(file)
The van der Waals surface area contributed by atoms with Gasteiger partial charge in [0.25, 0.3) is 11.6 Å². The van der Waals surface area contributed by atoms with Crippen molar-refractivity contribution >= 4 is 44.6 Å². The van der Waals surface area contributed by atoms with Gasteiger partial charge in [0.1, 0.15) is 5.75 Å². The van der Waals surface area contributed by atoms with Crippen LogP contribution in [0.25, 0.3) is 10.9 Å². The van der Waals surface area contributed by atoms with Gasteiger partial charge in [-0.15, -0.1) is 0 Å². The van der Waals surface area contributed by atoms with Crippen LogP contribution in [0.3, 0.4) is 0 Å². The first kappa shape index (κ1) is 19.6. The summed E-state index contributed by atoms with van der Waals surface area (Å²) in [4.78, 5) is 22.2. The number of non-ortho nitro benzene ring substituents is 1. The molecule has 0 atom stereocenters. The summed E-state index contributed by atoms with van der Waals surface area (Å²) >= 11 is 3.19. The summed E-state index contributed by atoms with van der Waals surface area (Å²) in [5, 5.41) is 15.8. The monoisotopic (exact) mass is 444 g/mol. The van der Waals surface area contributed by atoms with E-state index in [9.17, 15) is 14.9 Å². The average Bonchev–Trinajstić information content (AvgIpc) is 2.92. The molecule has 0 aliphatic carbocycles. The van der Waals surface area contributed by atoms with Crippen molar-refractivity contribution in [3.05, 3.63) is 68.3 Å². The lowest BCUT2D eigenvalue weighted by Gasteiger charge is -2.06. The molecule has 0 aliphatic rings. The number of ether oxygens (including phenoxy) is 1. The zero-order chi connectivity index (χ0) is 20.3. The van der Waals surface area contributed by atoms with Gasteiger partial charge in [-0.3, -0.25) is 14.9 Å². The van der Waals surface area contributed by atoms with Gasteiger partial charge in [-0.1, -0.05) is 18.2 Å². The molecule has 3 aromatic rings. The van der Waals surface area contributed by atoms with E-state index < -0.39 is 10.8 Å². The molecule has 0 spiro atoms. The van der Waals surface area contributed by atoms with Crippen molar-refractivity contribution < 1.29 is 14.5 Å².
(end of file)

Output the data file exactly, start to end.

The van der Waals surface area contributed by atoms with Gasteiger partial charge in [0.25, 0.3) is 11.6 Å². The van der Waals surface area contributed by atoms with Crippen molar-refractivity contribution >= 4 is 44.6 Å². The van der Waals surface area contributed by atoms with Gasteiger partial charge in [0.1, 0.15) is 5.75 Å². The van der Waals surface area contributed by atoms with Crippen LogP contribution in [0.25, 0.3) is 10.9 Å². The van der Waals surface area contributed by atoms with Gasteiger partial charge in [-0.15, -0.1) is 0 Å². The van der Waals surface area contributed by atoms with Crippen LogP contribution in [0.3, 0.4) is 0 Å². The first kappa shape index (κ1) is 19.6. The summed E-state index contributed by atoms with van der Waals surface area (Å²) in [4.78, 5) is 22.2. The number of non-ortho nitro benzene ring substituents is 1. The molecule has 0 atom stereocenters. The summed E-state index contributed by atoms with van der Waals surface area (Å²) >= 11 is 3.19. The summed E-state index contributed by atoms with van der Waals surface area (Å²) in [5, 5.41) is 15.8. The monoisotopic (exact) mass is 444 g/mol. The van der Waals surface area contributed by atoms with E-state index in [9.17, 15) is 14.9 Å². The average Bonchev–Trinajstić information content (AvgIpc) is 2.92. The molecule has 0 aliphatic carbocycles. The van der Waals surface area contributed by atoms with Crippen molar-refractivity contribution in [3.05, 3.63) is 68.3 Å². The lowest BCUT2D eigenvalue weighted by Gasteiger charge is -2.06. The molecule has 0 aliphatic rings. The number of ether oxygens (including phenoxy) is 1. The zero-order chi connectivity index (χ0) is 20.3. The van der Waals surface area contributed by atoms with Gasteiger partial charge in [-0.3, -0.25) is 14.9 Å². The van der Waals surface area contributed by atoms with Gasteiger partial charge in [-0.1, -0.05) is 18.2 Å². The molecule has 3 aromatic rings. The van der Waals surface area contributed by atoms with E-state index < -0.39 is 10.8 Å². The molecule has 0 spiro atoms. The van der Waals surface area contributed by atoms with Crippen molar-refractivity contribution < 1.29 is 14.5 Å².